About The hummer. (Houston, Miss.) 1914-19??
Houston, Miss. (1914-19??)
- The hummer. : (Houston, Miss.) 1914-19??
- Place of publication:
- Houston, Miss.
- Geographic coverage:
- Dates of publication:
- Began in May 1914.
- Houlka (Miss.)--Newspapers.
- Houston (Miss.)--Newspapers.
- Archived issues are available in digital format from the Library of Congress Chronicling America online collection.
- Description based on: Vol. 2, no. 14 (Aug. 27, 1915).
- Published in Houston, Mar. 1915-1917; in Houlka, Miss. thereafter.
- sn 87065205
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Located in north Mississippi, Chickasaw County was established in 1836 from land ceded to the United States by the Chickasaw through the 1832 Treaty of Pontotoc. Cotton was the primary cash crop of the county, but corn, wheat, oats, peas, potatoes, sorghum, and rice were also produced; livestock included hogs, cattle, and sheep. The many indigenous hardwoods led to a thriving lumber industry. Houlka, originally a Chickasaw village, was the oldest town in the county; Houston, 10 miles south and incorporated in 1837, was the county seat.
When the weekly Democratic Hummer (1914-18??) began in May 1914, Rad Harrill Reed, its colorful editor/proprietor, printed the paper in Memphis because he could not afford a press and mailed copies to subscribers each Thursday. In the March 12, 1915 issue, Reed explained that the paper had been ". . . published under the name of the Houlka Hummer but business demands that it be moved to the county seat--Houston." The paper's publication day changed almost yearly, and the page count also varied from four to ten. Originally, the Hummer's motto was "Boost and Help the Other Fellow." When Calvin Baxter McAbee progressed from co-editor to editor and business manager in 1916, the Hummer" motto became "The Paper that Gives the News without Bias; Everything, Every Time." Sometime after September 1917, the newspaper moved from Houston back to Houlka. The last year the Hummer was listed in N.W. Ayer & Son's American Newspaper Annual & Directory was 1919.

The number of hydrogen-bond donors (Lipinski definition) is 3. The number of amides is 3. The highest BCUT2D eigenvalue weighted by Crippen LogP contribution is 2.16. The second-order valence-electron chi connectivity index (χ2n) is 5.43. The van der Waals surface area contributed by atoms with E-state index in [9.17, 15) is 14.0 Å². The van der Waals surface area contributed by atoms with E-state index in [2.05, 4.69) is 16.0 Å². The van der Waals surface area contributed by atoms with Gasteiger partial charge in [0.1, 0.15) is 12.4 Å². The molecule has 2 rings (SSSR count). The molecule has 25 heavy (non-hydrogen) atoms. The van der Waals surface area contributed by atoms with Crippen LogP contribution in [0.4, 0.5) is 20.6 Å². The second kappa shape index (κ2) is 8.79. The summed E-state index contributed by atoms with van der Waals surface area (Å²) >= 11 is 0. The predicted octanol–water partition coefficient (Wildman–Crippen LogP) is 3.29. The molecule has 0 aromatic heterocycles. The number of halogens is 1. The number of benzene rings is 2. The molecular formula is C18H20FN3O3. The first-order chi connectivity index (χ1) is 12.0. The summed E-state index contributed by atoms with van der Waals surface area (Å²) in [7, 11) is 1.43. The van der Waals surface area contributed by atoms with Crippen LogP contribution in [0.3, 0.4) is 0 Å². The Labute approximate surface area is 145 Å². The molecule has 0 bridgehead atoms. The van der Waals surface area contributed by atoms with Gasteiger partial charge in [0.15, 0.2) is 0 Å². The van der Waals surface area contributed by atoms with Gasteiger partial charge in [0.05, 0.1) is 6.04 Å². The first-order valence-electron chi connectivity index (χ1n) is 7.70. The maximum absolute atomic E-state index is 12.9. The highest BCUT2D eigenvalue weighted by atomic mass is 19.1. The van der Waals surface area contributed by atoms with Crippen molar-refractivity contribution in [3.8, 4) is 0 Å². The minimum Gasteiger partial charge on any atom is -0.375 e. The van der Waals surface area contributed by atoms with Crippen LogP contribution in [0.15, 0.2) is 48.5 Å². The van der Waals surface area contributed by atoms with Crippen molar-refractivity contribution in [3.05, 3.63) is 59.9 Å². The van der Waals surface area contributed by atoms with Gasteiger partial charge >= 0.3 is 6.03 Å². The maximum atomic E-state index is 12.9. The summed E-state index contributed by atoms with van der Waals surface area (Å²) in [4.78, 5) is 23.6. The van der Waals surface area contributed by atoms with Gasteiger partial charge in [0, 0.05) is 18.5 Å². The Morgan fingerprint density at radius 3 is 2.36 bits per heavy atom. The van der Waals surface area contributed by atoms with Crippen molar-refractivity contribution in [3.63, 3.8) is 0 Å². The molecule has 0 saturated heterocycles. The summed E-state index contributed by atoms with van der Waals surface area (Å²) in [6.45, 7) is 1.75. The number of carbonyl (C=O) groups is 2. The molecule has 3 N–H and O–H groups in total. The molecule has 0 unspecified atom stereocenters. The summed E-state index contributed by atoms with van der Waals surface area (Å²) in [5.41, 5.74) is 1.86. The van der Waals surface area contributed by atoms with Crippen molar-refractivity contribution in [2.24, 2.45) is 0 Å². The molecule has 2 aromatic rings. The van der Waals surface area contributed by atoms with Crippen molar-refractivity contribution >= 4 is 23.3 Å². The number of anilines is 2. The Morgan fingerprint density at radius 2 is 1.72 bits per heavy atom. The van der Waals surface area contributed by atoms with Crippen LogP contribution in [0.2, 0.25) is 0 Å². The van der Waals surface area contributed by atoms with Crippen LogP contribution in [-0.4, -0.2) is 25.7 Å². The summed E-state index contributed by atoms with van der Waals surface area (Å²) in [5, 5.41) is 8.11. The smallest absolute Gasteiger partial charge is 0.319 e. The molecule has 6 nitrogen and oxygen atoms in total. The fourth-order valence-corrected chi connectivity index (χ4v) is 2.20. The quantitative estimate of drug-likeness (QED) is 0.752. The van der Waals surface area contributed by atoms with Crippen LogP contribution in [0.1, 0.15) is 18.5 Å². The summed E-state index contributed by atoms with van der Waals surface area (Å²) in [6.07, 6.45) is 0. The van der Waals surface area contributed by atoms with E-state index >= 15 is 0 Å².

Most of the non-local news in the Hummer was about the "Great War," as World War I (1914-18), was known. After the United States declared war on Germany in April 1917, the Hummer carried reports on local efforts. For example, an article in the September 21, 1917 issue described Red Cross distribution of "comfort bags" to county soldiers headed for Europe. Columns also covered state and local politics, particularly Governors Earl Brewer (1912-16) and Theodore G. Bilbo (1916-20). The Hummer included farm news, such as how to raise pigs, sheep, and horses and the status of the boll weevil infestation, and serialized dramas like "The Exploits of Elaine." Much space was given to county and local news, including the importance of good county roads, board of supervisors and city alderman proceedings, high school news and sports results, and notices about local organizations such as the United Confederate Veterans. The paper announced the establishment of a corn club for youth, a precursor to the 4-H club that started in nearby Holmes County, Mississippi. Separate columns covered Houston and Houlka social news. The most unique content in the Hummer was alliterative captions and descriptions of places; for example, a piece entitled "Majestic Mississippi," which consisted entirely of words starting with the letter "m," appeared in the March 12, 1915 issue.
Provided by: Mississippi Department of Archives and History